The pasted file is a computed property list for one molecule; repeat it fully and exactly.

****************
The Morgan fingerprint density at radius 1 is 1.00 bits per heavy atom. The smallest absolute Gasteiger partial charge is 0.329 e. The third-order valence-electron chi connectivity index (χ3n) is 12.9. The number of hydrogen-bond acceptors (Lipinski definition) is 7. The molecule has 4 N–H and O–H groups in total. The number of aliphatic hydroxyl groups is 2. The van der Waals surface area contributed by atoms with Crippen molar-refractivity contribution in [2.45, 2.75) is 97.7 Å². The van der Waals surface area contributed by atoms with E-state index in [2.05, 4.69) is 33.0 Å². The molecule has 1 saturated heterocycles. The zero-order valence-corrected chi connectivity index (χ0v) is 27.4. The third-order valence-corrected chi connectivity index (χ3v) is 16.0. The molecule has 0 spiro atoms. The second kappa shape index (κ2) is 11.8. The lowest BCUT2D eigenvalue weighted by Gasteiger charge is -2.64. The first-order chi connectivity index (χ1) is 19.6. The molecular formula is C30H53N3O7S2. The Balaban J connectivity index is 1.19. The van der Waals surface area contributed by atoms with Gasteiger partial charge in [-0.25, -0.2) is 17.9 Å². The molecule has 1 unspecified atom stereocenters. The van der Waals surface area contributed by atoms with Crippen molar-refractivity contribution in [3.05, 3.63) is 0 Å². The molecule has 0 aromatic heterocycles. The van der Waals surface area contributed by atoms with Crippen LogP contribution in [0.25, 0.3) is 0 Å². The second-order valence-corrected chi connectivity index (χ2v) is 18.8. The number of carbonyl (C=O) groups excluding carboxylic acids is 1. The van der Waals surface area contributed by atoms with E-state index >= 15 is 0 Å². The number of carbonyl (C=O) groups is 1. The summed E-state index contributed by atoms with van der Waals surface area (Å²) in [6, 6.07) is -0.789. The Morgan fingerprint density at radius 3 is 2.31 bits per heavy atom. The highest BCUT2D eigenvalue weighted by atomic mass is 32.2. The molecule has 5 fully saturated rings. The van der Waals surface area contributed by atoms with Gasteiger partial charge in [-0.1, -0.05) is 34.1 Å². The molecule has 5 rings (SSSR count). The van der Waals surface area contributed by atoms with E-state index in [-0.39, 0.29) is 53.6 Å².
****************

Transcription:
The Morgan fingerprint density at radius 1 is 1.00 bits per heavy atom. The smallest absolute Gasteiger partial charge is 0.329 e. The third-order valence-electron chi connectivity index (χ3n) is 12.9. The number of hydrogen-bond acceptors (Lipinski definition) is 7. The molecule has 4 N–H and O–H groups in total. The number of aliphatic hydroxyl groups is 2. The van der Waals surface area contributed by atoms with Crippen molar-refractivity contribution in [2.45, 2.75) is 97.7 Å². The van der Waals surface area contributed by atoms with E-state index in [2.05, 4.69) is 33.0 Å². The molecule has 1 saturated heterocycles. The zero-order valence-corrected chi connectivity index (χ0v) is 27.4. The third-order valence-corrected chi connectivity index (χ3v) is 16.0. The molecule has 0 spiro atoms. The second kappa shape index (κ2) is 11.8. The lowest BCUT2D eigenvalue weighted by Gasteiger charge is -2.64. The first-order chi connectivity index (χ1) is 19.6. The molecular formula is C30H53N3O7S2. The Balaban J connectivity index is 1.19. The van der Waals surface area contributed by atoms with Gasteiger partial charge in [-0.25, -0.2) is 17.9 Å². The molecule has 1 unspecified atom stereocenters. The van der Waals surface area contributed by atoms with Crippen molar-refractivity contribution in [3.05, 3.63) is 0 Å². The molecule has 0 aromatic heterocycles. The van der Waals surface area contributed by atoms with Crippen LogP contribution in [0.25, 0.3) is 0 Å². The second-order valence-corrected chi connectivity index (χ2v) is 18.8. The number of carbonyl (C=O) groups excluding carboxylic acids is 1. The van der Waals surface area contributed by atoms with E-state index >= 15 is 0 Å². The number of carbonyl (C=O) groups is 1. The summed E-state index contributed by atoms with van der Waals surface area (Å²) in [6, 6.07) is -0.789. The Morgan fingerprint density at radius 3 is 2.31 bits per heavy atom. The highest BCUT2D eigenvalue weighted by atomic mass is 32.2. The molecule has 5 fully saturated rings. The van der Waals surface area contributed by atoms with Gasteiger partial charge in [-0.1, -0.05) is 34.1 Å². The molecule has 5 rings (SSSR count). The van der Waals surface area contributed by atoms with E-state index in [-0.39, 0.29) is 53.6 Å².